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Miami face-eating attack: A first look at victim -- and questions

June 12, 2012|By Rene Lynch

Photos released Tuesday reveal the extent of injuries suffered by Ronald Poppo, the homeless victim who was attacked by a naked man in broad daylight on a Miami street last month. The attacker, who was gnawing on the helpless Poppo's face, refused to stop until police gunned him down, killing him.

The bizarre, unprovoked attack garnered headlines around the globe. Until now, Poppo's wounds had only been described by the media.

But experts at Jackson Memorial Hospital's Ryder Trauma Center on Tuesday released two images underscoring just how badly Poppo was savaged. One of the images is seen above, showing Poppo being helped about by hospital staff.  

In short, Poppo no longer has a face.

The lower part of Poppo's face appears somewhat normal. He is even sporting a salt-and-pepper mustache. But from his forehead down to that mustache, he appears to have suffered a great deal of damage. He lost his left eye in the attack, and his right eye is so severely damaged that he might be left sightless. 

"His nose looks like a pulverized mass of cartilage," reports the Miami Herald, which covered a news conference Tuesday afternoon at which doctors discussed Poppo's recovery.

In addition to his many facial injuries, Poppo, 65, suffered two mysterious puncture wounds to his chest.

That disclosure by Nicholas Namias, head of trauma at Jackson Memorial Hospital's Ryder Trauma Center where Poppo is being treated, suggests that Poppo could have been injured by the very officers trying to save him, the Herald reports. The bizarre Memorial Day weekend attack horrified the nation with its grisliness.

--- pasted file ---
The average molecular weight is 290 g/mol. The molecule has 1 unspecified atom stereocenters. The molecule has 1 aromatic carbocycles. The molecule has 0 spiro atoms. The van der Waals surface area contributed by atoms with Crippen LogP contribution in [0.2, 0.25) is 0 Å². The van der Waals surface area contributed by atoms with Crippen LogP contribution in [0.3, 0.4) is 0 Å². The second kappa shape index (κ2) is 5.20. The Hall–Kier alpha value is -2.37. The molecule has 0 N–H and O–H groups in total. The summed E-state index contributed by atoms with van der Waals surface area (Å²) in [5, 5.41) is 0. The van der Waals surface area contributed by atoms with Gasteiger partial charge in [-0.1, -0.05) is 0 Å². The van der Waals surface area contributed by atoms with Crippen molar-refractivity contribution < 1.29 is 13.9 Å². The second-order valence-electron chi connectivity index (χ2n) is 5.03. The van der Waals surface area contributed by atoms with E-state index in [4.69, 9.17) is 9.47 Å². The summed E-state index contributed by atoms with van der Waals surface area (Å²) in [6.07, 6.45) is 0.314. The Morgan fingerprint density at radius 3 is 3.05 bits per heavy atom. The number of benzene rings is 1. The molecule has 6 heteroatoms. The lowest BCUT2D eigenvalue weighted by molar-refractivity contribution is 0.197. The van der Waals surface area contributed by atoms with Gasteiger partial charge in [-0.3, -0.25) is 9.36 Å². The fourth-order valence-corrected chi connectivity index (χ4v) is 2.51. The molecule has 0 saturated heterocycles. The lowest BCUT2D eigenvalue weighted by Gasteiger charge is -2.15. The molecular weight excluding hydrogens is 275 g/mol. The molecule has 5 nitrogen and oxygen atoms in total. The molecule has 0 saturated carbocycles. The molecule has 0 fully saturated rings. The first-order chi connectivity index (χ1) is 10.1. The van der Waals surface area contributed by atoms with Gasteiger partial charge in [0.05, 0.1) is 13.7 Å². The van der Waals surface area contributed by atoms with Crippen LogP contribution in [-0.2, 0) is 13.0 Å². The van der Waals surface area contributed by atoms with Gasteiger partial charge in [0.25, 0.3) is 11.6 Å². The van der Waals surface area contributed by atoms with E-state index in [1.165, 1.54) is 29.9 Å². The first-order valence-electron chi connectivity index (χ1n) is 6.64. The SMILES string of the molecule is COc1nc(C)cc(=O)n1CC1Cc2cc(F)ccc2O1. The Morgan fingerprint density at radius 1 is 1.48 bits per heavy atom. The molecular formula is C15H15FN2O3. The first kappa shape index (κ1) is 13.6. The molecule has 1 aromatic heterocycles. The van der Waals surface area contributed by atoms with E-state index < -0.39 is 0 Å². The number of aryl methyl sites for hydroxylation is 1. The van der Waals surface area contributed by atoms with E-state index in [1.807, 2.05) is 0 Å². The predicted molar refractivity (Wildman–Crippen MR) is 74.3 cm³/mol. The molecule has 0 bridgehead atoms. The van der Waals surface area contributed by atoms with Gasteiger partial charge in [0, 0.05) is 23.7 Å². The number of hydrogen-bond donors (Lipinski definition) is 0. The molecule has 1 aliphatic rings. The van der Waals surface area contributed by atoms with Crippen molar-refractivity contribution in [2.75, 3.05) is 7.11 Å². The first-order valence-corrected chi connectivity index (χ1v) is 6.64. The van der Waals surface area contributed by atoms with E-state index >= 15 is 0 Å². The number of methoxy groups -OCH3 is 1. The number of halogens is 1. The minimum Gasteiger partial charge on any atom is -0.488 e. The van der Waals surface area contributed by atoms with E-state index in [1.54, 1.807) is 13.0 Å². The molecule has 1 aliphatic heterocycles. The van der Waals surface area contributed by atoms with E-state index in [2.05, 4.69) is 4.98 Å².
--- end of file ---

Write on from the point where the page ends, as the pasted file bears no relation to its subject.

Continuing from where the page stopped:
Those wounds -- no matter the source -- appear relatively minor compared with the rest of Poppo's injuries.

It is still unclear what provoked the attack.

Toxicology reports have not been returned on the assailant, Rudy Eugene, 31, who was shot and killed by police called to the scene of the attack. Friends and relatives said they were shocked to hear that the man who often traveled with a Bible and attended church with his mother was responsible for such an act. His girlfriend told the media that she wondered whether he had fallen under a voodoo curse.

Despite all his injuries, which include brain damage, Poppo is slowly improving. "Awake and alert," Poppo is even following the Miami Heat's championship bid, the Herald says.

The hospital is soliciting donations to help defray the costs of the indigent man's care.

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Join Rene Lynch on Google+ or Twitter. Email: rene.lynch@latimes.com

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